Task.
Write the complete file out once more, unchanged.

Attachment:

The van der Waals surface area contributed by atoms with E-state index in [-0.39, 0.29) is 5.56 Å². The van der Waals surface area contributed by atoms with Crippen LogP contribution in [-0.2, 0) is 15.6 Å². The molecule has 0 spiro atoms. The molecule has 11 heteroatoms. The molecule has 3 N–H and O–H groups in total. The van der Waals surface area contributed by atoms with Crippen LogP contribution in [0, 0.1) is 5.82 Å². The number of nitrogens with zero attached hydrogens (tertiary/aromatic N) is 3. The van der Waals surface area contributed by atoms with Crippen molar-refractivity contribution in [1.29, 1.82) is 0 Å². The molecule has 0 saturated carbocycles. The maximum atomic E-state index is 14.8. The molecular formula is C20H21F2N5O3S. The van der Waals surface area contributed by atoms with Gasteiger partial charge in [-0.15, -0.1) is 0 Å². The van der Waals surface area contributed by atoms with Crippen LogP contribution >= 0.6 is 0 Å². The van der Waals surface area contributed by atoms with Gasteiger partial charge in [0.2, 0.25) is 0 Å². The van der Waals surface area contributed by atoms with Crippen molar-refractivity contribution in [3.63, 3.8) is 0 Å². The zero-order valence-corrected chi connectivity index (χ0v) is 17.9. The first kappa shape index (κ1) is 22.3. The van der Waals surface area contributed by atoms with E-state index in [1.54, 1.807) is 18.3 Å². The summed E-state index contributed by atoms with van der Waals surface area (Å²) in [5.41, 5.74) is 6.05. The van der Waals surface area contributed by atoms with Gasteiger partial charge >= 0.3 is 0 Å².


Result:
The van der Waals surface area contributed by atoms with E-state index in [-0.39, 0.29) is 5.56 Å². The van der Waals surface area contributed by atoms with Crippen LogP contribution in [-0.2, 0) is 15.6 Å². The molecule has 0 spiro atoms. The molecule has 11 heteroatoms. The molecule has 3 N–H and O–H groups in total. The van der Waals surface area contributed by atoms with Crippen LogP contribution in [0, 0.1) is 5.82 Å². The number of nitrogens with zero attached hydrogens (tertiary/aromatic N) is 3. The van der Waals surface area contributed by atoms with Crippen molar-refractivity contribution in [1.29, 1.82) is 0 Å². The molecule has 0 saturated carbocycles. The maximum atomic E-state index is 14.8. The molecular formula is C20H21F2N5O3S. The van der Waals surface area contributed by atoms with Gasteiger partial charge in [-0.15, -0.1) is 0 Å². The van der Waals surface area contributed by atoms with Crippen LogP contribution >= 0.6 is 0 Å². The van der Waals surface area contributed by atoms with Gasteiger partial charge in [0.2, 0.25) is 0 Å². The van der Waals surface area contributed by atoms with Crippen molar-refractivity contribution in [3.63, 3.8) is 0 Å². The zero-order valence-corrected chi connectivity index (χ0v) is 17.9. The first kappa shape index (κ1) is 22.3. The van der Waals surface area contributed by atoms with E-state index in [1.54, 1.807) is 18.3 Å². The summed E-state index contributed by atoms with van der Waals surface area (Å²) in [5.41, 5.74) is 6.05. The van der Waals surface area contributed by atoms with Gasteiger partial charge >= 0.3 is 0 Å².